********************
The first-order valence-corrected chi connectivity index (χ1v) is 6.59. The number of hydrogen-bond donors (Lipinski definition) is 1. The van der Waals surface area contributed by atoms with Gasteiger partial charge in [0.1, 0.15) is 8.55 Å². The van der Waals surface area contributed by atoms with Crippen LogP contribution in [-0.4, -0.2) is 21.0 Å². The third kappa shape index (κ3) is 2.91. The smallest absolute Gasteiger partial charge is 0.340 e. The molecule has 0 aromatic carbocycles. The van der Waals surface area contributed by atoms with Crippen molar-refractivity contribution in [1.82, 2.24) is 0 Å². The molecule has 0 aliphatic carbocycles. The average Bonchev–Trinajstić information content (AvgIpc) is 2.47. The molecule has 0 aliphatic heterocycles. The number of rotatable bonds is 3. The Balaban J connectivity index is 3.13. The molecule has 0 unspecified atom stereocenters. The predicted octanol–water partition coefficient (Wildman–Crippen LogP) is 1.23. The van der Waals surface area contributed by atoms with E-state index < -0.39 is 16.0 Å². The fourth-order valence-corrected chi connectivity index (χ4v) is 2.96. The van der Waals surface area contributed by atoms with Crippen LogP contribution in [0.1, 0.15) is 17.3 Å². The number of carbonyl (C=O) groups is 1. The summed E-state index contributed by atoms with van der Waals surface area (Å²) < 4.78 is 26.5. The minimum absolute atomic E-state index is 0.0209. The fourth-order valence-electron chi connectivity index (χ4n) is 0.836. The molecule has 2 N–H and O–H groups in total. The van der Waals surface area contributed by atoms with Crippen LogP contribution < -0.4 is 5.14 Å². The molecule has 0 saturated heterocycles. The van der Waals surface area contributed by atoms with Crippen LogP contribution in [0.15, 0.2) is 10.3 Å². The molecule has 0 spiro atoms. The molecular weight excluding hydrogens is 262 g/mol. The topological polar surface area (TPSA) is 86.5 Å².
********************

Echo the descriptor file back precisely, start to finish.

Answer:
The first-order valence-corrected chi connectivity index (χ1v) is 6.59. The number of hydrogen-bond donors (Lipinski definition) is 1. The van der Waals surface area contributed by atoms with Gasteiger partial charge in [0.1, 0.15) is 8.55 Å². The van der Waals surface area contributed by atoms with Crippen LogP contribution in [-0.4, -0.2) is 21.0 Å². The third kappa shape index (κ3) is 2.91. The smallest absolute Gasteiger partial charge is 0.340 e. The molecule has 0 aromatic carbocycles. The van der Waals surface area contributed by atoms with Crippen molar-refractivity contribution in [1.82, 2.24) is 0 Å². The molecule has 0 aliphatic carbocycles. The average Bonchev–Trinajstić information content (AvgIpc) is 2.47. The molecule has 0 aliphatic heterocycles. The number of rotatable bonds is 3. The Balaban J connectivity index is 3.13. The molecule has 0 unspecified atom stereocenters. The predicted octanol–water partition coefficient (Wildman–Crippen LogP) is 1.23. The van der Waals surface area contributed by atoms with E-state index < -0.39 is 16.0 Å². The fourth-order valence-corrected chi connectivity index (χ4v) is 2.96. The van der Waals surface area contributed by atoms with Crippen LogP contribution in [0.1, 0.15) is 17.3 Å². The number of carbonyl (C=O) groups is 1. The summed E-state index contributed by atoms with van der Waals surface area (Å²) < 4.78 is 26.5. The minimum absolute atomic E-state index is 0.0209. The fourth-order valence-electron chi connectivity index (χ4n) is 0.836. The molecule has 2 N–H and O–H groups in total. The van der Waals surface area contributed by atoms with Crippen LogP contribution < -0.4 is 5.14 Å². The molecule has 0 saturated heterocycles. The van der Waals surface area contributed by atoms with Crippen LogP contribution in [0.15, 0.2) is 10.3 Å². The molecule has 0 spiro atoms. The molecular weight excluding hydrogens is 262 g/mol. The topological polar surface area (TPSA) is 86.5 Å².